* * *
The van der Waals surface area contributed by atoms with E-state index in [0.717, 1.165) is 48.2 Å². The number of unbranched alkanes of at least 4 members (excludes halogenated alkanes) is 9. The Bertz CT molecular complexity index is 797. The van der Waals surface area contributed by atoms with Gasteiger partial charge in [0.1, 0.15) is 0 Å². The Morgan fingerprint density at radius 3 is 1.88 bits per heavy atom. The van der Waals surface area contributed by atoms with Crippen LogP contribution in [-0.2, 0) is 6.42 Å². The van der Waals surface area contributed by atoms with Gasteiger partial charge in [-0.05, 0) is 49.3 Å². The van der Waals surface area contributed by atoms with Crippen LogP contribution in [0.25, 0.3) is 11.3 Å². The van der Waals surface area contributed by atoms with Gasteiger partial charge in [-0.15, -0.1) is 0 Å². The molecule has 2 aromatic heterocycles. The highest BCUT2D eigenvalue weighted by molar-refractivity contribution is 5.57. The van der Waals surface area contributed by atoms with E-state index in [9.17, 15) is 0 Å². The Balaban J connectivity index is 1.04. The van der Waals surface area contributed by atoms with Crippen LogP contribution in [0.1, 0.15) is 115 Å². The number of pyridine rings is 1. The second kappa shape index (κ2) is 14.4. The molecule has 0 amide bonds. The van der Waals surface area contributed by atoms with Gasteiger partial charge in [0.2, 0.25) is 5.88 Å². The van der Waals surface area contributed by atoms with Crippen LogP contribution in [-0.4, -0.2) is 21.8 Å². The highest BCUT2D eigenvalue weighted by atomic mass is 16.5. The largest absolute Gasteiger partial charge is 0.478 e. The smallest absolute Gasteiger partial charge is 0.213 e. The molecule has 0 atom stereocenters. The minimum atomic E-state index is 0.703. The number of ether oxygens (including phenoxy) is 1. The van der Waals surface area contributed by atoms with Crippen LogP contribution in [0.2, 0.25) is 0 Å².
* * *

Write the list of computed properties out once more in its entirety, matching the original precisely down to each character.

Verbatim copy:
The van der Waals surface area contributed by atoms with E-state index in [0.717, 1.165) is 48.2 Å². The number of unbranched alkanes of at least 4 members (excludes halogenated alkanes) is 9. The Bertz CT molecular complexity index is 797. The van der Waals surface area contributed by atoms with Gasteiger partial charge in [0.1, 0.15) is 0 Å². The Morgan fingerprint density at radius 3 is 1.88 bits per heavy atom. The van der Waals surface area contributed by atoms with Crippen LogP contribution in [-0.2, 0) is 6.42 Å². The van der Waals surface area contributed by atoms with Gasteiger partial charge in [-0.05, 0) is 49.3 Å². The van der Waals surface area contributed by atoms with Crippen LogP contribution in [0.25, 0.3) is 11.3 Å². The van der Waals surface area contributed by atoms with Gasteiger partial charge in [-0.15, -0.1) is 0 Å². The molecule has 2 aromatic heterocycles. The highest BCUT2D eigenvalue weighted by molar-refractivity contribution is 5.57. The van der Waals surface area contributed by atoms with E-state index in [9.17, 15) is 0 Å². The Balaban J connectivity index is 1.04. The van der Waals surface area contributed by atoms with Crippen LogP contribution in [0.1, 0.15) is 115 Å². The number of pyridine rings is 1. The second kappa shape index (κ2) is 14.4. The molecule has 0 amide bonds. The van der Waals surface area contributed by atoms with Gasteiger partial charge in [0.2, 0.25) is 5.88 Å². The van der Waals surface area contributed by atoms with Crippen LogP contribution in [-0.4, -0.2) is 21.8 Å². The highest BCUT2D eigenvalue weighted by atomic mass is 16.5. The largest absolute Gasteiger partial charge is 0.478 e. The smallest absolute Gasteiger partial charge is 0.213 e. The molecule has 0 atom stereocenters. The minimum atomic E-state index is 0.703. The number of ether oxygens (including phenoxy) is 1. The van der Waals surface area contributed by atoms with Crippen LogP contribution in [0.2, 0.25) is 0 Å².